Europe’s Crisis: An Explanation and an Internationalist Alternative

March 16th, 2013

Published on New Socialist, by Özlem Onaran, March 10, 2013. http://www.newsocialist.org/index.php/684-europe-s-crisis-an-explanation-and-an-internationalist-alternative

Europe is now the centre of the global crisis. It is a crisis of the capitalist system, sweeping across Europe and not limited to just one country. The crisis erupted five years ago under governments of both the traditional Left and Right as they all pursued similar neoliberal policies …  //

… Contradictions within the EU: … //

… Bailouts and austerity: … //

  • Following speculations about Greece’s default and exit from the Eurozone, the Eurozone governments hesitated for months before implementing the first bailout package in May 2010 together with the IMF. This was followed by speculative attacks and bailout packages for Ireland and Portugal in 2010-11.
  • The bailout packages of the Eurozone governments were designed to protect European banks, mostly based in Germany and France, from losses on their holdings of government bonds in the event that the countries of the periphery had to restructure their debts. However, these packages did not calm the markets, so in the summer of 2011 a decision was made to ramp up the European Financial Stability Facility EFSF. Along with a new bailout package for Greece there was some restructuring of the Greek debt and banks had to accept that they would bear some of the costs.
  • The crisis has also spread to countries like Spain, which has a low level of public debt but high private debt, and Italy, which has high public debt but a low budget deficit. Even France is being questioned based on its commitment to guarantees via the EFSF, particularly if Italy needs a bailout. The financial markets were temporarily calmed down in 2012 when the ECB announced that it would do “whatever it takes” to save the euro. However, the ECB’s interventions will be limited to intervening in the bond markets to prevent hikes in the interest rates on government bonds of the peripheral countries; in exchange, the ECB will require that any country it “assists” adopt a harsh austerity programme.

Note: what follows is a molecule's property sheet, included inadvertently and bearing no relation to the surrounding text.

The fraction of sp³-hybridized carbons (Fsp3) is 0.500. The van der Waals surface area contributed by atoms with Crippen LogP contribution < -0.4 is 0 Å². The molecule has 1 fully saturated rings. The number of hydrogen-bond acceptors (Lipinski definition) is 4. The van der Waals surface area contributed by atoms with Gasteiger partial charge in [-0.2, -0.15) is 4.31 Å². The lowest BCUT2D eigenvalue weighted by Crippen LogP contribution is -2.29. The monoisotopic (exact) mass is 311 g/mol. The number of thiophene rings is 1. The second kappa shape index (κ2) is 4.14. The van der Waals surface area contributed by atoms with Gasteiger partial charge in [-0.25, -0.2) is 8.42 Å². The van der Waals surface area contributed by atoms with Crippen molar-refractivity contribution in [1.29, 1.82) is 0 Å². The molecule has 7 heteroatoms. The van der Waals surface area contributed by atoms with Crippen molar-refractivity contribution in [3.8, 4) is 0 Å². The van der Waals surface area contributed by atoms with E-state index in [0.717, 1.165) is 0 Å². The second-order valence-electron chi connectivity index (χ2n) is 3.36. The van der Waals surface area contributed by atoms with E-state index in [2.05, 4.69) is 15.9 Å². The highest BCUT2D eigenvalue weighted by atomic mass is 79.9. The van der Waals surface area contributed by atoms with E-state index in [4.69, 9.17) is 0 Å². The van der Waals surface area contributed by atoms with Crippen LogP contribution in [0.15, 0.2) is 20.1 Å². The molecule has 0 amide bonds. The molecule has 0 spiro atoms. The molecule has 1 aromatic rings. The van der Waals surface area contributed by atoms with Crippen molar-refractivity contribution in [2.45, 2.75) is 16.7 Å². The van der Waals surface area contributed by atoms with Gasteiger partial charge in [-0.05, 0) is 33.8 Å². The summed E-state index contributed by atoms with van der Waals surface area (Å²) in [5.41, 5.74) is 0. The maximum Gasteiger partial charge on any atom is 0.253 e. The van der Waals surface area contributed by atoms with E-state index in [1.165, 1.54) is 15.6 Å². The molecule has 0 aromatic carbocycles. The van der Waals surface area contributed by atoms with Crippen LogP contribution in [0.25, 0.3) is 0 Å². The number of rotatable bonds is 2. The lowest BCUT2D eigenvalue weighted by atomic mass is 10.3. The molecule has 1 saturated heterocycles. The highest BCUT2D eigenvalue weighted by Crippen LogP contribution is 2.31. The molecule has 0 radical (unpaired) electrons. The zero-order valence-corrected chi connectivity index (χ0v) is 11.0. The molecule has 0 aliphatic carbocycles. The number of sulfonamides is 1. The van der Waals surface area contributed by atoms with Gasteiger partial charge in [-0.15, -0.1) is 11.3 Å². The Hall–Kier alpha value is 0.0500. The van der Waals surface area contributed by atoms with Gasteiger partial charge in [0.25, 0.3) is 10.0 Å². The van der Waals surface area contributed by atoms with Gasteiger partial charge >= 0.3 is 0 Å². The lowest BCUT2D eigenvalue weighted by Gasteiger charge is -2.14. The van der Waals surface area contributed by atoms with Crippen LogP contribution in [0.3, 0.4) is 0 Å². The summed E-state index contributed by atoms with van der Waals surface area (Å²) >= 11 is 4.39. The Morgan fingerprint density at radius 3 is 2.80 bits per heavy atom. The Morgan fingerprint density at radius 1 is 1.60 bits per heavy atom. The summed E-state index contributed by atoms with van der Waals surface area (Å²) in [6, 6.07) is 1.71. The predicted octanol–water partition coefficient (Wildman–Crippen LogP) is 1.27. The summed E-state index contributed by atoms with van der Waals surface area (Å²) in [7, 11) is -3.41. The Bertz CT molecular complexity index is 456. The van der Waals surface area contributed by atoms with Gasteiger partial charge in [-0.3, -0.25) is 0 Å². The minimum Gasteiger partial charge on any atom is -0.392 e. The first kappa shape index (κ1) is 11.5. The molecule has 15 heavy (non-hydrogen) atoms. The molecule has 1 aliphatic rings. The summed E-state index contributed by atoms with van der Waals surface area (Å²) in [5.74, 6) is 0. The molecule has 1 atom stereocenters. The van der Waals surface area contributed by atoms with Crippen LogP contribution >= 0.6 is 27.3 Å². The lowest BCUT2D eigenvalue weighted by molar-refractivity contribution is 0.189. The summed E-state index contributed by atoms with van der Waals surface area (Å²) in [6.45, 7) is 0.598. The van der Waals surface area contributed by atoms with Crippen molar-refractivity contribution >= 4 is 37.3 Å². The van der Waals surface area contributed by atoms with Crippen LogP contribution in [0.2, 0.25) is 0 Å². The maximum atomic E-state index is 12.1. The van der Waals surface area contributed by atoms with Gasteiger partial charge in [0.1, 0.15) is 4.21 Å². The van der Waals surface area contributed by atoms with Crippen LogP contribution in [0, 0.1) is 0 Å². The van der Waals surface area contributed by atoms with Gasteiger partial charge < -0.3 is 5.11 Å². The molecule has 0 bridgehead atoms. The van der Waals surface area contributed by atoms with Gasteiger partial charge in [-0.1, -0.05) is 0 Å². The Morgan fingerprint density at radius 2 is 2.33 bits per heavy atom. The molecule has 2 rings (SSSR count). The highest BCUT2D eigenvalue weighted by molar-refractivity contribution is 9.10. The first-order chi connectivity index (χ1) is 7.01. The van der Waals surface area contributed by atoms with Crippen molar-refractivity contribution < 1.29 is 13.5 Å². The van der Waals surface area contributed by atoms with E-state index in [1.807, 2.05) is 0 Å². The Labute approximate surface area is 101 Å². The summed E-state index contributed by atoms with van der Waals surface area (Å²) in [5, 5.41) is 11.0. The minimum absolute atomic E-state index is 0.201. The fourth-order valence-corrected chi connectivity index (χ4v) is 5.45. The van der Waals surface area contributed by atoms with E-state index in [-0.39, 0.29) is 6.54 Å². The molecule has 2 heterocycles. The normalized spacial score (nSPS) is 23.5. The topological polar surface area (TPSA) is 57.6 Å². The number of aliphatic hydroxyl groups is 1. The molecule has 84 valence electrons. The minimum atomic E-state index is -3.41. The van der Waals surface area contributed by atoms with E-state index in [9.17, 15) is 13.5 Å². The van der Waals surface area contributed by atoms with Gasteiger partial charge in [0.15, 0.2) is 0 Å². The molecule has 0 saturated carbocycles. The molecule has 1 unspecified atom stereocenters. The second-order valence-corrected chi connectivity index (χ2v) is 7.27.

… The future of the Eurozone: … //

… Resistance and alternatives:

  • Faced with a concerted ruling-class offensive, we need a European-wide mass movement of resistance. Four demands are key: 1) opposition to austerity policies and all cuts; 2) higher taxes on the income and wealth of the rich, corporations and financial transactions, as well as controls on the movement of capital; 3) bringing the banks into public ownership under democratic control; 4) auditing the debt and cancelling the parts which are illegitimate.
  • There is a growing consensus within the radical left across Europe around these issues. But we also need to build a bridge from an emergency programme that responds to the crisis to an internationalist Europe of the people as an alternative to the Europe that works in the interests of capital though the current institutions of the EU.